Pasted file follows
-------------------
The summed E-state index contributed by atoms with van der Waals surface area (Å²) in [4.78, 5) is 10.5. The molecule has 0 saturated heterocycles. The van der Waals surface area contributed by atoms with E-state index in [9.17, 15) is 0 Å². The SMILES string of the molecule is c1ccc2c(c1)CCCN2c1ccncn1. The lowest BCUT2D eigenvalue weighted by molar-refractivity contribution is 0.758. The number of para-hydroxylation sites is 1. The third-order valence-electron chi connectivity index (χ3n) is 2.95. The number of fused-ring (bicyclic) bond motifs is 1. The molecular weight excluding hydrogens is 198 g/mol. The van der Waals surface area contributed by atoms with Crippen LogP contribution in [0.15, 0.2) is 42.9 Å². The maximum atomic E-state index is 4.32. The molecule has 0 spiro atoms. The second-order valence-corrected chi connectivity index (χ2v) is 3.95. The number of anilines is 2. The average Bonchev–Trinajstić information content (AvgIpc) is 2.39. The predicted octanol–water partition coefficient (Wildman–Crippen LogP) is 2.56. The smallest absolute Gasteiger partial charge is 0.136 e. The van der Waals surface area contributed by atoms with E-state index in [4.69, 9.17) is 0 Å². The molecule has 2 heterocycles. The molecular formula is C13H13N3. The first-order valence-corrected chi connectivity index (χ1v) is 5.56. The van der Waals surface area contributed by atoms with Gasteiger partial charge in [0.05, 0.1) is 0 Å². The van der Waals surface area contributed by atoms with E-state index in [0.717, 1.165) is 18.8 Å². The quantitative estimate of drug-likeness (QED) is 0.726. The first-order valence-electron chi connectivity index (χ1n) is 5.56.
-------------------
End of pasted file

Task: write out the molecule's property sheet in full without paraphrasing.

The summed E-state index contributed by atoms with van der Waals surface area (Å²) in [4.78, 5) is 10.5. The molecule has 0 saturated heterocycles. The van der Waals surface area contributed by atoms with E-state index in [9.17, 15) is 0 Å². The SMILES string of the molecule is c1ccc2c(c1)CCCN2c1ccncn1. The lowest BCUT2D eigenvalue weighted by molar-refractivity contribution is 0.758. The number of para-hydroxylation sites is 1. The third-order valence-electron chi connectivity index (χ3n) is 2.95. The number of fused-ring (bicyclic) bond motifs is 1. The molecular weight excluding hydrogens is 198 g/mol. The van der Waals surface area contributed by atoms with Crippen LogP contribution in [0.15, 0.2) is 42.9 Å². The maximum atomic E-state index is 4.32. The molecule has 0 spiro atoms. The second-order valence-corrected chi connectivity index (χ2v) is 3.95. The number of anilines is 2. The average Bonchev–Trinajstić information content (AvgIpc) is 2.39. The predicted octanol–water partition coefficient (Wildman–Crippen LogP) is 2.56. The smallest absolute Gasteiger partial charge is 0.136 e. The van der Waals surface area contributed by atoms with E-state index in [4.69, 9.17) is 0 Å². The molecule has 2 heterocycles. The molecular formula is C13H13N3. The first-order valence-corrected chi connectivity index (χ1v) is 5.56. The van der Waals surface area contributed by atoms with Gasteiger partial charge in [0.05, 0.1) is 0 Å². The van der Waals surface area contributed by atoms with E-state index in [0.717, 1.165) is 18.8 Å². The quantitative estimate of drug-likeness (QED) is 0.726. The first-order valence-electron chi connectivity index (χ1n) is 5.56.